My post last week on the case of Pasadena Public Health Director Eric Walsh — whose churlish remarks about gays, the prophet Muhammad, Jay Z and evolution, among other things, have caused Pasadena to put him on leave while the city investigates — drew an unexpectedly large and sharp response.
Some readers questioned Walsh’s fitness to hold office; others vigorously defended his right to his beliefs. Though I never called for him to be dismissed (merely suggesting that he should prepared to explain himself), some also accused me of jumping to trample his 1st Amendment rights. One reader called me an anti-Christian bigot. Oh well.
On a more serious note, the controversy surrounding Walsh raises legitimate questions about how far a public employee can go in expressing his views without compromising his duties. It’s not simply a matter of saying he has a right to his opinions and that the government must tolerate all speech by its employees. Imagine, for instance, a police officer who openly advocated white supremacy. Could that officer be trusted to patrol a neighborhood that was predominantly black? Would juries accept his testimony in cases involving minority defendants? The answers are clearly no, and the law, recognizing that, permits government agencies to discipline employees for their speech in some instances.
As Eugene Volokh, the conservative legal scholar at UCLA, wrote this week, “The government may discipline employees when the speech tends to disrupt work relationships or relationships with clients or the public, if the disruption exceeds the value of the speech.” (Volokh went on to write that Walsh’s comments may be protected if they are regarded as political expression, though he did not say specifically that those protections would be enough.)
In other words, if Pasadena concludes that Walsh’s denunciation of homosexuality interferes with the city’s ability to provide services to gays, it might have the right to discipline him, even though he has a right to hold and express his opinions.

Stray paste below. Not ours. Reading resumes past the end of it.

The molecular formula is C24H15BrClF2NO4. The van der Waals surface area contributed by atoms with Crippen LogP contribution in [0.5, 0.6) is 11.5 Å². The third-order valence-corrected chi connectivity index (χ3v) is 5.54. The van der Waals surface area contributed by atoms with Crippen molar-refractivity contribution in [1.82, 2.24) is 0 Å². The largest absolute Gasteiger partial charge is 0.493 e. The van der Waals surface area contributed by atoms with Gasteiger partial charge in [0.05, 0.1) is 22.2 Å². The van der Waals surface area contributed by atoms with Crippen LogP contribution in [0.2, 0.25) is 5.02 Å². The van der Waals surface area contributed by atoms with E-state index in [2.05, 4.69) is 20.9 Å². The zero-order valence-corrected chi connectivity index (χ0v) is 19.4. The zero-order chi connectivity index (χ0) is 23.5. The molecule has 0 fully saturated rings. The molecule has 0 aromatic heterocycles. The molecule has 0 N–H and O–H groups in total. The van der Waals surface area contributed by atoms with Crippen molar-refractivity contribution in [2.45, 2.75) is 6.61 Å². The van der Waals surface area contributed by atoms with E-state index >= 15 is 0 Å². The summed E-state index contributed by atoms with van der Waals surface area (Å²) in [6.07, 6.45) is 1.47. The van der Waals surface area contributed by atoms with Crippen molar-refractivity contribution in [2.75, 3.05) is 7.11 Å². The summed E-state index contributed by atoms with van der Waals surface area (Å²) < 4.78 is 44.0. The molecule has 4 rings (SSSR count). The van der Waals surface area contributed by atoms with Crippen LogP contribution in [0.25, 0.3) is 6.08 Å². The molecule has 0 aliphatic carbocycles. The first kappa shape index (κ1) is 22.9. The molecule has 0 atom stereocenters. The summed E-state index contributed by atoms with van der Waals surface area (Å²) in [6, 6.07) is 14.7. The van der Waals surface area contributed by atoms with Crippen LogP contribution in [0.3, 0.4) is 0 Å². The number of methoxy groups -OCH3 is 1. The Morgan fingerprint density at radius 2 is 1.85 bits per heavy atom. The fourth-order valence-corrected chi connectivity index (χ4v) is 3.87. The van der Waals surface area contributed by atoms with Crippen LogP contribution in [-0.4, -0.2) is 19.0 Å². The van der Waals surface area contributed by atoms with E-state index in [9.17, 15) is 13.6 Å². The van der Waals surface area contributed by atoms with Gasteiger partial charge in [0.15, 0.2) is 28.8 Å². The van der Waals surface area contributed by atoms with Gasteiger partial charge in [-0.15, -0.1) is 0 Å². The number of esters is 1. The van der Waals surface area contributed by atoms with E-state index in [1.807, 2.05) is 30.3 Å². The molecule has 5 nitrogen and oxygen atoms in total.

That’s hardly novel, by the way. This newspaper’s ethics guidelines, which I helped to write, similarly constrain the speech of some employees. If a political reporter at The Times, for instance, were to put up a lawn sign supporting a candidate he was covering, or donate money to that candidate, he could lose his beat or even his job, even though he has a constitutional right to hold those views. And we’re an organization that feels pretty strongly about speech.
But that misses what seems to me the more salient point in Walsh’s case. Not only did he pop off about the various kinds of people he believes are condemned by God, he also specifically rejected evolution, which he regards as the mischievous work of Satan rather than a fact of science. Those remarks suggest not just intolerance or religious fervor but active rejection of science important to carrying out his work as a health officer. In that instance, his comments raise questions not so much about his beliefs as about his competence. Would Pasadena want a health director who claimed tobacco did not cause heart disease or who insisted that climate change was a myth?
There, I would argue, Pasadena officials have reason to ask whether Walsh has demonstrated unfitness for his job, irrespective of what he thinks about Jay Z.